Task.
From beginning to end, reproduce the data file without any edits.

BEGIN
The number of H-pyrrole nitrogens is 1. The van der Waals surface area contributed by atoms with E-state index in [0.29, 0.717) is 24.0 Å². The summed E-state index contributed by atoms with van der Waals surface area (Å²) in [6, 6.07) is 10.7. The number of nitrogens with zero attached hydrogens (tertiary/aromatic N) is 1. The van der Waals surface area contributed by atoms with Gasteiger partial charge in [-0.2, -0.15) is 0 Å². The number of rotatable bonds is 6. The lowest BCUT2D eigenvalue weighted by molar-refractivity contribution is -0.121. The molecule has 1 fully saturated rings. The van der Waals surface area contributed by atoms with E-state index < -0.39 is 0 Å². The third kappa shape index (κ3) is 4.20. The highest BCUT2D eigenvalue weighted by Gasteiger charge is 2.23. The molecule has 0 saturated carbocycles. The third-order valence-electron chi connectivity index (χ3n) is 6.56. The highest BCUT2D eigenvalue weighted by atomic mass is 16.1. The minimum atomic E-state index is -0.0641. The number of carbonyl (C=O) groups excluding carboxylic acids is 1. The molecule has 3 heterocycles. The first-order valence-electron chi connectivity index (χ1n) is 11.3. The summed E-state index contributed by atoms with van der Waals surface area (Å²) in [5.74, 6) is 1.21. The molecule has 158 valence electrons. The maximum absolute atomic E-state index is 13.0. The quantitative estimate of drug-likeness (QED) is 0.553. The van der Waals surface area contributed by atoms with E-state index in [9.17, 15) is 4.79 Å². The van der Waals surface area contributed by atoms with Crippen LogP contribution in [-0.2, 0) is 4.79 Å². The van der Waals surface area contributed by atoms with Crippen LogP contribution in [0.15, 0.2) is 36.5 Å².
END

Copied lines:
The number of H-pyrrole nitrogens is 1. The van der Waals surface area contributed by atoms with E-state index in [0.29, 0.717) is 24.0 Å². The summed E-state index contributed by atoms with van der Waals surface area (Å²) in [6, 6.07) is 10.7. The number of nitrogens with zero attached hydrogens (tertiary/aromatic N) is 1. The van der Waals surface area contributed by atoms with Gasteiger partial charge in [-0.2, -0.15) is 0 Å². The number of rotatable bonds is 6. The lowest BCUT2D eigenvalue weighted by molar-refractivity contribution is -0.121. The molecule has 1 fully saturated rings. The van der Waals surface area contributed by atoms with E-state index < -0.39 is 0 Å². The third kappa shape index (κ3) is 4.20. The highest BCUT2D eigenvalue weighted by Gasteiger charge is 2.23. The molecule has 0 saturated carbocycles. The third-order valence-electron chi connectivity index (χ3n) is 6.56. The highest BCUT2D eigenvalue weighted by atomic mass is 16.1. The minimum atomic E-state index is -0.0641. The number of carbonyl (C=O) groups excluding carboxylic acids is 1. The molecule has 3 heterocycles. The first-order valence-electron chi connectivity index (χ1n) is 11.3. The summed E-state index contributed by atoms with van der Waals surface area (Å²) in [5.74, 6) is 1.21. The molecule has 158 valence electrons. The maximum absolute atomic E-state index is 13.0. The quantitative estimate of drug-likeness (QED) is 0.553. The van der Waals surface area contributed by atoms with E-state index in [9.17, 15) is 4.79 Å². The van der Waals surface area contributed by atoms with Crippen LogP contribution in [-0.2, 0) is 4.79 Å². The van der Waals surface area contributed by atoms with Crippen LogP contribution in [0.15, 0.2) is 36.5 Å².